School data security incidents rise in wake of GDPR

The number of data security incidents reported by the education sector rocketed by more than 43 per cent after the introduction of general data protection regulations.

The Information Commissioner’s Office (ICO) has reported a rise in reports of disclosure issues – where sensitive information is inadvertently shared – and cyber-attacks between July and September this year.

Overall, the number of data security incidents reported in education rose from 355 in the second quarter of 2017-18 to 511 in the same period this year.

Schools are now actually aware of what data breaches are and are reporting these to demonstrate compliance with the law

This is the first data to be released since the general data protection regulations (GDPR) came into force this May.

GDPR require schools to be clearer about the data they hold about their pupils and respond more quickly to requests for copies of personal data. They must also have a data protection officer in place.

The number of incidents involving the disclosure of data reported to the ICO rose to 353 in quarter two of this year, up from 239 during the same period last year and just 26 the year before.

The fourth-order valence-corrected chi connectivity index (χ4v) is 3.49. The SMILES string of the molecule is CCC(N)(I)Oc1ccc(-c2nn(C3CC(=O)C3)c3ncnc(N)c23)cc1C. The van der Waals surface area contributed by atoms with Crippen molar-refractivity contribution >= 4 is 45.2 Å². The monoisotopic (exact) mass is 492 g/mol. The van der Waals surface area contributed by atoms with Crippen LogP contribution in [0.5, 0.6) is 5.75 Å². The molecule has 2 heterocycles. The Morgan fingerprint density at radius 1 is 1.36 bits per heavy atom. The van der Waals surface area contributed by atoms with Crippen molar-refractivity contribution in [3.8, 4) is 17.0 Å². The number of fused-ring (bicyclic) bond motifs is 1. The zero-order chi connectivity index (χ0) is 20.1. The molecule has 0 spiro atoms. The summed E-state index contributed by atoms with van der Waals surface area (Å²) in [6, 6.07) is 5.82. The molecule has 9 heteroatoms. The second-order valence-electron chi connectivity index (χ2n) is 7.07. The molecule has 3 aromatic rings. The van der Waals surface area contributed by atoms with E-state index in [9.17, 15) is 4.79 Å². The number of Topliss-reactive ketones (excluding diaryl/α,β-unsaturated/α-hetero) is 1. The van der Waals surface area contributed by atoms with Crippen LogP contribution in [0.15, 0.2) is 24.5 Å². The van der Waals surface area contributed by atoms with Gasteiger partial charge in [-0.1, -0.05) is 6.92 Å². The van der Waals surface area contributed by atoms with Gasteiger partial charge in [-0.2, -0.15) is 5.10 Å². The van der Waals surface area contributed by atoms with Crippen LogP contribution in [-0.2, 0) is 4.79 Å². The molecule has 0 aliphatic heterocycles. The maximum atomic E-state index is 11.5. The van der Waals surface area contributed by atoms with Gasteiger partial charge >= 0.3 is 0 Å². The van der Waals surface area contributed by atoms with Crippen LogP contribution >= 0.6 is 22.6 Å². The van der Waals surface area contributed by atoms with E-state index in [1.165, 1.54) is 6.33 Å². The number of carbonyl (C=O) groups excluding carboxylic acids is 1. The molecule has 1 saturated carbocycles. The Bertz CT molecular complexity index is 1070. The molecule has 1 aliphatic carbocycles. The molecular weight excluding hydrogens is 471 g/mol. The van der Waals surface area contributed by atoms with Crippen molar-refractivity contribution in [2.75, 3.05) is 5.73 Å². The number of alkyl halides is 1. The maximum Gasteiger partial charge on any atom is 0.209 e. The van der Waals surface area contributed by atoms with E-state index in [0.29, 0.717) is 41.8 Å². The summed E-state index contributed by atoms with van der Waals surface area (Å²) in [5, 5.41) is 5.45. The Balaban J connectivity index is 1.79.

Common disclosure issues include the loss or theft of paperwork or data, information accidentally sent by email to the wrong recipient and inadvertent verbal disclosure.

Mark Orchison, a consultant whose firm 9ine works with schools on data protection, said the increase (in disclosure reports) was likely to be because of GDPR and work by the ICO to raise awareness.

“Schools are now actually aware of what data breaches are and are reporting these to demonstrate compliance with the law,” he told Schools Week.

However, he is also concerned about a rise in cyber-attacks on schools. Reports of these attacks, which can include malware, phishing and ransomware, have risen by 69 per cent in the past year alone. Between July and September 2017, there were 26 such reports. In the same period this year, there were 44.

He warned that schools “don’t have the internal expertise” on cyber security and that institutions “haven’t got the skills to understand the risks or what to do when it happens”.

“Schools are seen as an easy target,” he said. “Sending false invoices, for example, is easy money.”

Earlier this year, it was revealed that fraudsters impersonating headteachers managed to con schools across the country out of tens of thousands of pounds after their phone systems were hacked and calls diverted to pricey premium-rate numbers.

Between last September and this spring, 48 schools reported the scam. Of those, 12 lost £145,124 between them and one lost £19,150.

The government recently published new draft guidance for schools on security, which includes advice on cyber-attacks. It advises schools to create boundary firewalls and internet gateways to “prevent unauthorised access to or from private networks”.

Schools are also being told to use secure configuration, access level controls and the latest malware and virus controls, and put effective policies in place to “educate staff and pupils about online security”.

Nick Gibb, the schools minister, said it was “important that schools remain vigilant and prepare for potential risks”.